Furthermore, it is crucial that we highlight the patronising and somewhat hypocritical nature of Hermione’s argument on this occasion. Yes, the lack of education and “brainwash[ing]” of house-elves is a massive part of how wizards are able to keep control of their slaves. However, Hermione makes the mistake of thinking that she knows better than them what they want and need. Hermione claims to be fighting for the equality of house-elves, but by saying that they don’t know any better, she is actually reinforcing the idea that they are lesser. Instead of talking to house-elves to gain a better understanding of their situation, woes and needs, Hermione makes the assumption that they need the same things humans do and are just too brainwashed to see it. To really be of any use to house-elves, Hermione needs to first do what Harry has no trouble doing with Dobby: she needs to treat them as equals. There’s no point in claiming you’re fighting for someone’s equality if you’re using their inequality as an excuse to make decisions for them. If you genuinely believe that Indians are people too, equally as smart and capable as their white companions, why does it not, therefore, extend that Indians are able to break out of their sexist habits just like we in the West are? Why do you believe that it is Westerners that gave them these ideas in the first place? Don’t treat a whole group of people like children. Understand them if you want to help them.

It is actually through this lack of understanding that Hermione appears ignorant and insensitive when she, Ron and Harry go to the kitchens and have a conversation with Winky and Dobby. There, we see two very different house-elves: one who experienced extraordinary abuse from a known family of dark wizards who, in previous books, has made it clear that his treatment was particularly poor; the other who deeply admired and respected her master, despite the fact that she was fired. We later even find out that Winky was given an extra, secret task which she failed, and that was the real cause of her dismissal. She was told to look after Barty Crouch Jr. Why is this relevant? Well, the truth of the lives of most house-elves probably lies somewhere between these two. In fact, as Ron points out, the elves in the kitchen seem to be content with their lives. While pay is a driving force to humans, Hermione neglects to consider that a house-elf with a position in a place like Hogwarts may not have any use for little metal circles, and may actually be treated well. Because it is likely that house-elves evolved to acquire a symbiotic relationship with humans, it may even be the case that they regard safety and shelter as a form of payment. That is why it is important to look at why house-elves are enslaved and not just fixate on the mere notion that they are.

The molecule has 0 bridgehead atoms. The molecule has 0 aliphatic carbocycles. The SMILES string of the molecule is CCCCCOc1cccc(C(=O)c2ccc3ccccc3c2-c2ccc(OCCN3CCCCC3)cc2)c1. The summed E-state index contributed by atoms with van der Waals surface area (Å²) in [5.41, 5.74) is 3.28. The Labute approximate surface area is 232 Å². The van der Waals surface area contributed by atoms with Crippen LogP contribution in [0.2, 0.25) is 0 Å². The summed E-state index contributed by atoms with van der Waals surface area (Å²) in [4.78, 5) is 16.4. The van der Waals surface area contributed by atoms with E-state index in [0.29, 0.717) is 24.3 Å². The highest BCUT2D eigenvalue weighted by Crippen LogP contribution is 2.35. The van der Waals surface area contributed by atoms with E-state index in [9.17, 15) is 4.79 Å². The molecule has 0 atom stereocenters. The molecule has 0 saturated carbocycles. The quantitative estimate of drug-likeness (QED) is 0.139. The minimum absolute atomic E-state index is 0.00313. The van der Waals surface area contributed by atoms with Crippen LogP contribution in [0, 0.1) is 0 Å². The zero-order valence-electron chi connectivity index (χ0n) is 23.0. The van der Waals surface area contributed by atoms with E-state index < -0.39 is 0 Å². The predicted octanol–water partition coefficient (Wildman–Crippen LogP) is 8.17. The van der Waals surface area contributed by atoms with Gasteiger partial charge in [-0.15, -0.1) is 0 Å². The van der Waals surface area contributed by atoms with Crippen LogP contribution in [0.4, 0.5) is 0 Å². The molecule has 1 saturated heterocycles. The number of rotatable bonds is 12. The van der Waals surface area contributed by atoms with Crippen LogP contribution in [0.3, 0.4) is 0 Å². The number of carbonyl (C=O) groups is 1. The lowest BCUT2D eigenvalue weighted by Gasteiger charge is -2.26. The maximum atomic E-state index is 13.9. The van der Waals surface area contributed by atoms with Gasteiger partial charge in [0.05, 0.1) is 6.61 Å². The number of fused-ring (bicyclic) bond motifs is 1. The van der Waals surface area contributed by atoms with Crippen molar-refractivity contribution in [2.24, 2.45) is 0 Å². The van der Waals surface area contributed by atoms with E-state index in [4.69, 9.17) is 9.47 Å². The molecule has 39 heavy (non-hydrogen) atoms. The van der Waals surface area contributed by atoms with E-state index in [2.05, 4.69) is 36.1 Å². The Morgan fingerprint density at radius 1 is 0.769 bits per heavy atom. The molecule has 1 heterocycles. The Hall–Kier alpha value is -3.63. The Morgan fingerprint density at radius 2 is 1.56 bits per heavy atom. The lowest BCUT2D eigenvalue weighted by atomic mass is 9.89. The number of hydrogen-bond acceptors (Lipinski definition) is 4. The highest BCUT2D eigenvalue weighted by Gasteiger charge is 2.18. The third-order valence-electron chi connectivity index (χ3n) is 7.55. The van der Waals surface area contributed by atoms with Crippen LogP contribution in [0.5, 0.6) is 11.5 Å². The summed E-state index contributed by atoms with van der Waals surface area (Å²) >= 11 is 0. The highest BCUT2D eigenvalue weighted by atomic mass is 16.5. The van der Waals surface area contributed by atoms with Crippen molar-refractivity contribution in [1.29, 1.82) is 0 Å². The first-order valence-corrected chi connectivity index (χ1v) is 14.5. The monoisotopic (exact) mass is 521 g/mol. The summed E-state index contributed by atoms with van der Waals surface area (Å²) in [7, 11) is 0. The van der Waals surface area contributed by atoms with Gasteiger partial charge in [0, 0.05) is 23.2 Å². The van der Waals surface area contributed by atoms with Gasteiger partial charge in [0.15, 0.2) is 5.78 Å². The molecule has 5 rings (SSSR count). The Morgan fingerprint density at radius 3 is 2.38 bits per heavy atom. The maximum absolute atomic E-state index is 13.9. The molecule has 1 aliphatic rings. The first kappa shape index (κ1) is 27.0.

So why does this matter so much? Why is this an issue and what can we do about it? You see, not all people are the same. When discussing how to make a group of people’s lives better, real or fictional, we need to consider how their circumstances may be different from our own. Hermione failed to understand that house-elf history and biology may change the way they look at things as compared to humans. My friends did not understand how India was before the British takeover and to what extent Britishness can be blamed for sexism. To treat people as equals, we need to realise that their differences don’t mean they are less than us or don’t know as well as we do, but rather that we need to be sensitive of their uniqueness and use it as a way to understand and help them the proper way. Putting yourself in their shoes doesn’t always just mean considering how their current circumstances may make them who they are, but also their culture, upbringing, gender and many other complex features. Hermione offended Winky because she didn’t consider the pride with which house-elves may view their occupation in a good wizard home when consoling her. Don’t be a Hermione. Don’t underestimate people when trying to help them and, most importantly, wear their shoes; don’t force them into yours.